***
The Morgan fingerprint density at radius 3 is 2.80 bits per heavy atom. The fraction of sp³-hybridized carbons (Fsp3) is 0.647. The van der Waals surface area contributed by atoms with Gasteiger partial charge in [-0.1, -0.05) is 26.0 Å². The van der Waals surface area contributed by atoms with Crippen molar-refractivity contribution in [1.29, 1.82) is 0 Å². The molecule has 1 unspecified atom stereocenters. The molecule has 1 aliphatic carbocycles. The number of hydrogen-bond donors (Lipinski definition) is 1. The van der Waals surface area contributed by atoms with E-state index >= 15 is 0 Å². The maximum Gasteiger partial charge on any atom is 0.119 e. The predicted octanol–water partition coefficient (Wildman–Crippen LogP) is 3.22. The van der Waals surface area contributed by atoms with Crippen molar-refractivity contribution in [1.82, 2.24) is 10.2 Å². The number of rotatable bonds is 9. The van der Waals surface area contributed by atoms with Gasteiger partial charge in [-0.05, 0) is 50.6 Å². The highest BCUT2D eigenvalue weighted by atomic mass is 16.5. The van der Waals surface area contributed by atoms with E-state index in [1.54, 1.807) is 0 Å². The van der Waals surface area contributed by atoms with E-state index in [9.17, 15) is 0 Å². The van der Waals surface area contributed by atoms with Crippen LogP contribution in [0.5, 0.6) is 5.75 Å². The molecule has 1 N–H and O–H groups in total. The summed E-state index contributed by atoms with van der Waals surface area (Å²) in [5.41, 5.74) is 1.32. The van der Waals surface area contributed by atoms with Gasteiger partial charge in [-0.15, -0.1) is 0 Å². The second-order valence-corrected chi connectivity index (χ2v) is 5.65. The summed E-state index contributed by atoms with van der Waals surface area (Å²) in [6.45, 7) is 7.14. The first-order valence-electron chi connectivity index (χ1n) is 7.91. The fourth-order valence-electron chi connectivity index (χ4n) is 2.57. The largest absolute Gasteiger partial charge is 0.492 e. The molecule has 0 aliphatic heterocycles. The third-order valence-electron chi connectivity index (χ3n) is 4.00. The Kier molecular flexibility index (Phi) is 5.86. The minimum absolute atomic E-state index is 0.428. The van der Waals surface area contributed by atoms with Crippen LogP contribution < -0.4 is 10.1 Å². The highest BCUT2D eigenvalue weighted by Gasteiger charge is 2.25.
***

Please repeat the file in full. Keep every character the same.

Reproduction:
The Morgan fingerprint density at radius 3 is 2.80 bits per heavy atom. The fraction of sp³-hybridized carbons (Fsp3) is 0.647. The van der Waals surface area contributed by atoms with Gasteiger partial charge in [-0.1, -0.05) is 26.0 Å². The van der Waals surface area contributed by atoms with Crippen molar-refractivity contribution in [1.29, 1.82) is 0 Å². The molecule has 1 unspecified atom stereocenters. The molecule has 1 aliphatic carbocycles. The number of hydrogen-bond donors (Lipinski definition) is 1. The van der Waals surface area contributed by atoms with E-state index >= 15 is 0 Å². The maximum Gasteiger partial charge on any atom is 0.119 e. The predicted octanol–water partition coefficient (Wildman–Crippen LogP) is 3.22. The van der Waals surface area contributed by atoms with Crippen molar-refractivity contribution in [1.82, 2.24) is 10.2 Å². The number of rotatable bonds is 9. The van der Waals surface area contributed by atoms with Gasteiger partial charge in [-0.05, 0) is 50.6 Å². The highest BCUT2D eigenvalue weighted by atomic mass is 16.5. The van der Waals surface area contributed by atoms with E-state index in [1.54, 1.807) is 0 Å². The van der Waals surface area contributed by atoms with E-state index in [9.17, 15) is 0 Å². The van der Waals surface area contributed by atoms with Crippen LogP contribution in [0.5, 0.6) is 5.75 Å². The molecule has 1 N–H and O–H groups in total. The summed E-state index contributed by atoms with van der Waals surface area (Å²) in [5.41, 5.74) is 1.32. The van der Waals surface area contributed by atoms with Gasteiger partial charge in [-0.15, -0.1) is 0 Å². The second-order valence-corrected chi connectivity index (χ2v) is 5.65. The summed E-state index contributed by atoms with van der Waals surface area (Å²) in [6.45, 7) is 7.14. The first-order valence-electron chi connectivity index (χ1n) is 7.91. The fourth-order valence-electron chi connectivity index (χ4n) is 2.57. The largest absolute Gasteiger partial charge is 0.492 e. The molecule has 0 aliphatic heterocycles. The third-order valence-electron chi connectivity index (χ3n) is 4.00. The Kier molecular flexibility index (Phi) is 5.86. The minimum absolute atomic E-state index is 0.428. The van der Waals surface area contributed by atoms with Crippen LogP contribution < -0.4 is 10.1 Å². The highest BCUT2D eigenvalue weighted by Gasteiger charge is 2.25.